While the Waldenses regarded the fear of the Lord as the beginning of wisdom, they were not blind to the importance of a contact with the world, a knowledge of men and of active life, in expanding the mind and quickening the perceptions.
From their schools in the mountains some of the youth were sent to institutions of learning in the cities of France or Italy, where was a more extended field for study, thought, and observation than in their native Alps.
The youth thus sent forth were exposed to temptation, they witnessed vice, they encountered Satan's wily agents, who urged upon them the most subtle heresies and the most dangerous deceptions. But their education from childhood had been of a character to prepare them for all this.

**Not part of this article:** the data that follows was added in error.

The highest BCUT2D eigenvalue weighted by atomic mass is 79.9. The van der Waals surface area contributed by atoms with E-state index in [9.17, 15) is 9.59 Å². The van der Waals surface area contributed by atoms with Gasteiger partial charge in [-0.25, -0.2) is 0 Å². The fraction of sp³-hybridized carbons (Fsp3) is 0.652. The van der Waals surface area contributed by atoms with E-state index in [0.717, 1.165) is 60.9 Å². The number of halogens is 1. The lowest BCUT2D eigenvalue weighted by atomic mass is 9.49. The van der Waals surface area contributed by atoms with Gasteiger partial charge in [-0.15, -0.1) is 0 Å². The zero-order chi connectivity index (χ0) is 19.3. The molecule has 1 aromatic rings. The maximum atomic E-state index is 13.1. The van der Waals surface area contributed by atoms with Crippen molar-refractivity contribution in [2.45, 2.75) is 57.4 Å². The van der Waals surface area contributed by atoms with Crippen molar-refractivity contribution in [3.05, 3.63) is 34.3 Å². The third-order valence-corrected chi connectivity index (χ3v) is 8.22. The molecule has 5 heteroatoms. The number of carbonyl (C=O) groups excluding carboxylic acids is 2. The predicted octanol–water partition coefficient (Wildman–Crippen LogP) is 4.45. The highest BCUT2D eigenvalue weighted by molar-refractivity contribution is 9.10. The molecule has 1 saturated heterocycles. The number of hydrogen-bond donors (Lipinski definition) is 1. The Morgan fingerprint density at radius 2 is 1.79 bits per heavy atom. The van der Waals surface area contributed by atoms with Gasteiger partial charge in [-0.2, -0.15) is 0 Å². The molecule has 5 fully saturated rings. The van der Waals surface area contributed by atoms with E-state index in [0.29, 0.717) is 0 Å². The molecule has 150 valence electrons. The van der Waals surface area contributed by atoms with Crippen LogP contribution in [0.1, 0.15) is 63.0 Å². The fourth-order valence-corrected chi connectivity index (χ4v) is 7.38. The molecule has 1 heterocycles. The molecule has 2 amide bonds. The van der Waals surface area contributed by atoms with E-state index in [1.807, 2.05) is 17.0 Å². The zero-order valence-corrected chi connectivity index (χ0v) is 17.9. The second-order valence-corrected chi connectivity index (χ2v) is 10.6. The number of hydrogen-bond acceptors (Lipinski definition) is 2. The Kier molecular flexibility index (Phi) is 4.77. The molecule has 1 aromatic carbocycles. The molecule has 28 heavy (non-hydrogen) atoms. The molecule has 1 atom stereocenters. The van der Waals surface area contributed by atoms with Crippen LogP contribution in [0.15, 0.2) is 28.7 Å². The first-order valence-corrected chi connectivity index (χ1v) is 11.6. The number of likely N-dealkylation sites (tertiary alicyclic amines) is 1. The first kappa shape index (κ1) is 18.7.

In the schools whither they went, they were not to make confidants of any. Their garments were so prepared as to conceal their greatest treasure -the precious manuscripts of the Scriptures.
These, the fruit of months and years of toil, they carried with them, and whenever they could do so without exciting suspicion, they cautiously placed some portion in the way of those whose hearts seemed open to receive the truth.
From their mother's knee the Waldensian youth had been trained with this purpose in view; they understood their work and faithfully performed it.
Converts to the true faith were won in these institutions of learning, and frequently its principles were found to be permeating the entire school; yet the papal leaders could not, by the closest inquiry, trace the so-called corrupting heresy to its source.